Cincinnati Poetry Month Daily: Our Words Cincinnati, April 2017

I invite you to join me 2 pm today at City Council when April will be declared as Poetry Month in Cincinnati. Below is the poem that I will read—not mine, but ours, composed of lines given me by poets throughout the Cincinnati area on the subject of poetry in our city. Let’s all show up and let our City leaders know that Poetry Matters.

Our Words

Cincinnati, April 2017

I.
This blue city
is on fire
with words
marching across the page.
In rooms quiet as sanctuaries, our words
like light through stained glass
blend disparate notes in poetic symphony.
River crossings connect us,
bridging the arteries of our lives.
Most folks stay pretty busy
breathing, eating, looping ends
onto themselves or trying,
writing the poem entitled
survival.
If all art is political,
we’ve been given a lot to work with.
Hone your craft; spark
a question in someone’s silo.
Perhaps, there is a destiny for words.

II.
A fair city’s pendulum swings
away from
Porkopolis
back to
Paris.
We, planted in Cincinnati’s glacial till,
have roots and rhythms deep in red-brown
mountain soil, all made plain
by the writers and readers and songsters in our midst,
the ever-rivering lines of the Ohio
carrying a river of words, voices
plush with silt.

III.
You can’t understand the world
without telling a story.
At the corner
of Memory and Silence
a rogue cat in the heat of the word,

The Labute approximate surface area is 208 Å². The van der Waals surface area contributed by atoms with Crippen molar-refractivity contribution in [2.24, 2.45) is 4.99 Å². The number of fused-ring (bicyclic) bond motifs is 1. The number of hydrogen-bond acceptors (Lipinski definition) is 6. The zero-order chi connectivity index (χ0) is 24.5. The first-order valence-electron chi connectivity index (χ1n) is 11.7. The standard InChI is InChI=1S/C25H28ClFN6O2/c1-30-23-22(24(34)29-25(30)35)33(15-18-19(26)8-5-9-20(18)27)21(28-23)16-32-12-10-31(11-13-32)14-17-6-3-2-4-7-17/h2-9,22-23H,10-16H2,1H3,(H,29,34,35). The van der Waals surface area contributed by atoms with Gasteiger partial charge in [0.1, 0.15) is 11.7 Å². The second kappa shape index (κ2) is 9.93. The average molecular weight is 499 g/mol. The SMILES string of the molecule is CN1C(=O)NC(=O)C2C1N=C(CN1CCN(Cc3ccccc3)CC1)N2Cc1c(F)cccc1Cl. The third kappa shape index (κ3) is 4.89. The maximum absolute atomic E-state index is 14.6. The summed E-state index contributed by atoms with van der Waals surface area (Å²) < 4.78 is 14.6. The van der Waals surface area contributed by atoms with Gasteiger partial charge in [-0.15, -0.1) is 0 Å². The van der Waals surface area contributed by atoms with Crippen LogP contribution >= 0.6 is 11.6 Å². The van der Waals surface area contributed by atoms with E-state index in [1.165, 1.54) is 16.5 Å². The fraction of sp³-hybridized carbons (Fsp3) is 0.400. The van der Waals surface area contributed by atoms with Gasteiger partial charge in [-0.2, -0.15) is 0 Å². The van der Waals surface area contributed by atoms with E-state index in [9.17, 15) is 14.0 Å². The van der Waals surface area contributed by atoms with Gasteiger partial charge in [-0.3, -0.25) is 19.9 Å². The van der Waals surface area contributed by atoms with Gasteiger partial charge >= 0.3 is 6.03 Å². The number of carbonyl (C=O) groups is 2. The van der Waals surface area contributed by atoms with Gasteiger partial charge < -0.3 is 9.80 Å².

prowling for rhythm and rhyme,
open mouthed and echoing
through the dusting brick,
sings
and bodies sway to her speech.
After seven too-early moon rains
seven robin men
stand in jagged, fabricated rows,
digging for ancient worms
in a public park
while three dove women fly
crooked and broken wings into a sun
of their own making to protect
our young who are unveiling their voiceless
voices through rhythm and rhyme,
their stew of stories and poems a blessing,
my belly growling, aching for that food.

IV.
Words flourish here,
roll along like the Ohio River,
sometimes clear as glass or murky as churned mud.
They grow under glass, these hot house voices,
spring ephemerals, trilliums which emerge
each April, seemingly delicate,
little crocuses peeking from under the snow,
these words that change the world.

 

Composed by Cincinnati Poet Laureate Pauletta Hansel with words by Ellen Austin-Li, John Cruze, Mark Flanigan, Terry Focht, Sean M. Foster, Karen George, Richard Hague, Pauletta Hansel, Annie Hinkle, Pam Hirte, Desirae Hosley, Karen Jaquish, Kamal Kimball, Theresa Kulbaga, Elese Monet, Rhonda Pettit, Lynn Robbins, Roberta Schultz, Sherry Cook Stanforth, Chuck Stringer, Thomas A. Trevor and Dick Westheimer.

Listen to an on-air reading on Sunday, April 23, 7 pm on WVXU’s Around Cincinnati.

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Author: Pauletta Hansel

Pauletta Hansel is a poet, memorist, teacher and editor. On April 15, 2016 she was named Cincinnati's first Poet Laureate. Pauletta is author of five poetry collections, Tangle (Dos Madres Press, 2015), The Lives We Live in Houses (Wind Publications, 2011), What I Did There (Dos Madres Press, 2011), First Person (Dos Madres Press, 2007) and Divining (WovenWord Press, 2002). Her poetry has been featured recently in journals including Talisman, Now & Then: The Appalachian Magazine, Appalachian Journal, Atlanta Review, Postcards Poems and Prose and Still: The Journal, and anthologized in Listen Here: Women Writing in Appalachia; Motif: Come What May; and Motif: All the Livelong Day. Pauletta leads community poetry workshops and retreats in the Greater Cincinnati area and beyond, and has served as Writer-in Residence at Thomas More College in her native Kentucky. She is a co-editor of Pine Mountain Sand & Gravel, the literary publication of Southern Appalachian Writers Cooperative. Pauletta received her MFA from Queens University of Charlotte.

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